The number of inseminations recorded by artificial insemination (AI) technicians so far this year is back 2.5% compared to the same period last year.
Poor demand for dairy stock, an increase in the use of sexed semen and a levelling off of dairy expansion has meant that farmers are opting to breed fewer dairy replacements.
Demand for beef bulls is also much stronger than previous years, suggesting farmers have taken a rational decision to use less AI and introduce bulls earlier.
Releasing bulls to the herd earlier than normal brings additional risks in that the bull will have more work to do and risks missing cows, getting worn out, or becoming sub-fertile.
Another issue is that not all beef stock bulls are going to add much value in terms of the beef merits of their off-spring.
Ideally, farmers would continue with AI for another few weeks but rather than using dairy AI, use some good beef AI bulls instead and keep the bulls for later in the season when bulling activity decreases and heat detection gets harder.
Aside from the hassle of AI, there is a trade-off between choosing an AI bull with good beef merits, calving ease, gestation length and delivers in the marketplace.
The average price paid for a three-week-old Hereford and Angus bull calf was €205 and €179, respectively.
These elements don’t always go well together.
The marketplace largely failed to deliver for dairy farmers last spring with ICBF data showing three-week-old Holstein Friesian bull calves making €59 on average.
Meanwhile, the average price paid for a three-week-old Hereford and Angus bull calf was €205 and €179, respectively.
If substantially more of these beef-bred calves come on the market next spring, will there be buyers for them and at what price? The time has passed when breed alone was an indicator of quality. Now, calf buyers are more astute as to weight for age and beef merit.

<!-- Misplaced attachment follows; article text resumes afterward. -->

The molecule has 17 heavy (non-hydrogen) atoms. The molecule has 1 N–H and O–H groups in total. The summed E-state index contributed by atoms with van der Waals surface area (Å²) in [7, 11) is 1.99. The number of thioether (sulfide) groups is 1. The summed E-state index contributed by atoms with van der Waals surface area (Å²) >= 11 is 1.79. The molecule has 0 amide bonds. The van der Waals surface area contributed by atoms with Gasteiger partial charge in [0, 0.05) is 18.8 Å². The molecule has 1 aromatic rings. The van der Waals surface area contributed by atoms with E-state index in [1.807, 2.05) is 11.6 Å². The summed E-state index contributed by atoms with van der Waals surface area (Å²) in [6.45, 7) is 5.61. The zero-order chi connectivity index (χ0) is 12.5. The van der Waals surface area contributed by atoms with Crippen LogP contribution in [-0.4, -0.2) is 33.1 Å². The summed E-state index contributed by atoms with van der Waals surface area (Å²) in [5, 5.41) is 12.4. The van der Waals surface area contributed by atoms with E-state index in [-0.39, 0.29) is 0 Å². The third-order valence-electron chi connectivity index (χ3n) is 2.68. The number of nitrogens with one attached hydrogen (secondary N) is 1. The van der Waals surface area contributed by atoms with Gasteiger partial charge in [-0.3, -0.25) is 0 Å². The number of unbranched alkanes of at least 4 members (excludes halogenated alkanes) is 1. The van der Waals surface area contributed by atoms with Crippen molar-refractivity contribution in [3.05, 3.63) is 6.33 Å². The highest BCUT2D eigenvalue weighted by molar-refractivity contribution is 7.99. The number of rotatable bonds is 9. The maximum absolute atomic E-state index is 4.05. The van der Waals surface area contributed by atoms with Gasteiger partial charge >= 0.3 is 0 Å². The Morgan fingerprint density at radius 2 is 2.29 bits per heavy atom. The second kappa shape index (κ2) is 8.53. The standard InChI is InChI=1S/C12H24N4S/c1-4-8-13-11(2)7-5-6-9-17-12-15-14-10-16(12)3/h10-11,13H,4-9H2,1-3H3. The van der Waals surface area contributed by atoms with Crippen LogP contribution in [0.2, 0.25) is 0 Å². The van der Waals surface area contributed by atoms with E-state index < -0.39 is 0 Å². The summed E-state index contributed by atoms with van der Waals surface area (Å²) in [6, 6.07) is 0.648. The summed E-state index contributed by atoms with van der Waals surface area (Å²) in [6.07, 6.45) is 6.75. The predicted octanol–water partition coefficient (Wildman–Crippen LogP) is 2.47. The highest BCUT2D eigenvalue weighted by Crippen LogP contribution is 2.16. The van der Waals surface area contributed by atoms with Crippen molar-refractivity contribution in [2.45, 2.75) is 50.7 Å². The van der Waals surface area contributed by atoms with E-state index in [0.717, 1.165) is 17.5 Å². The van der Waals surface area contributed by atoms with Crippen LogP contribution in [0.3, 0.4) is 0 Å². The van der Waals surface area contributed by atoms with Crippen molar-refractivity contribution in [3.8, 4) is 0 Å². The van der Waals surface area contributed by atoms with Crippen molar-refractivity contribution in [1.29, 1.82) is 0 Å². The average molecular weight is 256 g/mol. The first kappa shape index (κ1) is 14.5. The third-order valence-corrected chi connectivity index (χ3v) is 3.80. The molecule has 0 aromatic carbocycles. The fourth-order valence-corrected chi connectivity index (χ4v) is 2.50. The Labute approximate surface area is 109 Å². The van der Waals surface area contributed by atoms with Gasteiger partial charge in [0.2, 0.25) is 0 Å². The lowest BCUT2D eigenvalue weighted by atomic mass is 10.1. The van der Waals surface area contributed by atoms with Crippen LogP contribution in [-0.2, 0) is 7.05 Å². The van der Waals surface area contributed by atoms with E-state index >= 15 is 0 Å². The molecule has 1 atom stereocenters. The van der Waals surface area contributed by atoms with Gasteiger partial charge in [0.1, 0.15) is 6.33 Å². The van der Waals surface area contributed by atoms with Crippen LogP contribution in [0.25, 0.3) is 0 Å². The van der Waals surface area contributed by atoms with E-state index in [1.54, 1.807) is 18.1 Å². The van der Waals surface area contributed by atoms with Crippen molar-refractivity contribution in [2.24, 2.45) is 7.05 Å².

With more information becoming available on the commercial beef value of calves it is likely that even beef breeds with lower beef merit could be regarded in the same way as Holstein Friesian calves were this spring.
Cows that go in-calf this weekend will calve down in the first week of March next year, so the calves will still be early. There should be a good demand for these calves if they have a high beef merit. While a good demand may not translate to a high price, being able to sell these calves in mid-March might be worth more than price on some busy farms.
The days of picking one beef AI bull are over. To maximise beef merit and minimise risks of calving difficulty a small team of three or four bulls should be used, with cows pre-assigned to bulls based on their size.
On older and larger cows a bull with a slightly harder calving difficulty can be tolerated whereas easier-calving bulls should be used on younger cows.
I would be slow to recommend bulls with a calving difficulty of greater than 4.5% for cows or anything with a gestation length greater than zero.
The place to go for information on what bulls to use is the dairy beef index from ICBF. Table 1 is a sample of three bulls with an average calving difficulty of 2.6% and reliability of 87%, an average gestation length of -1.42 days and beef carcase weight of 16.7kg. This highlights that bulls with good beef merits and acceptable calving traits are available.
Interestingly, two of these bulls are Aubrac and one is a Salers.